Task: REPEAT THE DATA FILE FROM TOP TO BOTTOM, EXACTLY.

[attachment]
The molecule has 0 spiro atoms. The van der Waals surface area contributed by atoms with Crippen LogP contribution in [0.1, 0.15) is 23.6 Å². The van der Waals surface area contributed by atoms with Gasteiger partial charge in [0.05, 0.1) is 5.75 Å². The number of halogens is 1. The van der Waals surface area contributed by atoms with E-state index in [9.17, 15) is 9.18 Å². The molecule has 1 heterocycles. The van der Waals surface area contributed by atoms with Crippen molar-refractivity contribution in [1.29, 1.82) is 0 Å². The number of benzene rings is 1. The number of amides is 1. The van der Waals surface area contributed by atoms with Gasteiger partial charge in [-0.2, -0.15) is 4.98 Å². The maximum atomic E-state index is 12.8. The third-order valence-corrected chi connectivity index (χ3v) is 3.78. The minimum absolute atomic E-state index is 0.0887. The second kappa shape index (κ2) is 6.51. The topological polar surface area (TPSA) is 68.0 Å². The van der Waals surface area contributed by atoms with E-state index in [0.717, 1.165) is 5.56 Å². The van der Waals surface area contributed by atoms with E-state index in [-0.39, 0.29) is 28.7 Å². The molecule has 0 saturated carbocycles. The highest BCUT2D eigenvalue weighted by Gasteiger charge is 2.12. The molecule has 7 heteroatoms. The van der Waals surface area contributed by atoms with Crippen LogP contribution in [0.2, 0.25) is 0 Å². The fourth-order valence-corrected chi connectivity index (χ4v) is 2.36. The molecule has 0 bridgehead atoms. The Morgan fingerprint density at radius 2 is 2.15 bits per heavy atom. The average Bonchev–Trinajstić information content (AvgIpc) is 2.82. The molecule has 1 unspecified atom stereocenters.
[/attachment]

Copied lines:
The molecule has 0 spiro atoms. The van der Waals surface area contributed by atoms with Crippen LogP contribution in [0.1, 0.15) is 23.6 Å². The van der Waals surface area contributed by atoms with Gasteiger partial charge in [0.05, 0.1) is 5.75 Å². The number of halogens is 1. The van der Waals surface area contributed by atoms with E-state index in [9.17, 15) is 9.18 Å². The molecule has 1 heterocycles. The van der Waals surface area contributed by atoms with Crippen molar-refractivity contribution in [1.29, 1.82) is 0 Å². The number of benzene rings is 1. The number of amides is 1. The van der Waals surface area contributed by atoms with Gasteiger partial charge in [-0.2, -0.15) is 4.98 Å². The maximum atomic E-state index is 12.8. The third-order valence-corrected chi connectivity index (χ3v) is 3.78. The minimum absolute atomic E-state index is 0.0887. The second kappa shape index (κ2) is 6.51. The topological polar surface area (TPSA) is 68.0 Å². The van der Waals surface area contributed by atoms with E-state index in [0.717, 1.165) is 5.56 Å². The van der Waals surface area contributed by atoms with E-state index in [-0.39, 0.29) is 28.7 Å². The molecule has 0 saturated carbocycles. The highest BCUT2D eigenvalue weighted by Gasteiger charge is 2.12. The molecule has 7 heteroatoms. The van der Waals surface area contributed by atoms with Crippen LogP contribution in [0.2, 0.25) is 0 Å². The fourth-order valence-corrected chi connectivity index (χ4v) is 2.36. The molecule has 0 bridgehead atoms. The Morgan fingerprint density at radius 2 is 2.15 bits per heavy atom. The average Bonchev–Trinajstić information content (AvgIpc) is 2.82. The molecule has 1 unspecified atom stereocenters.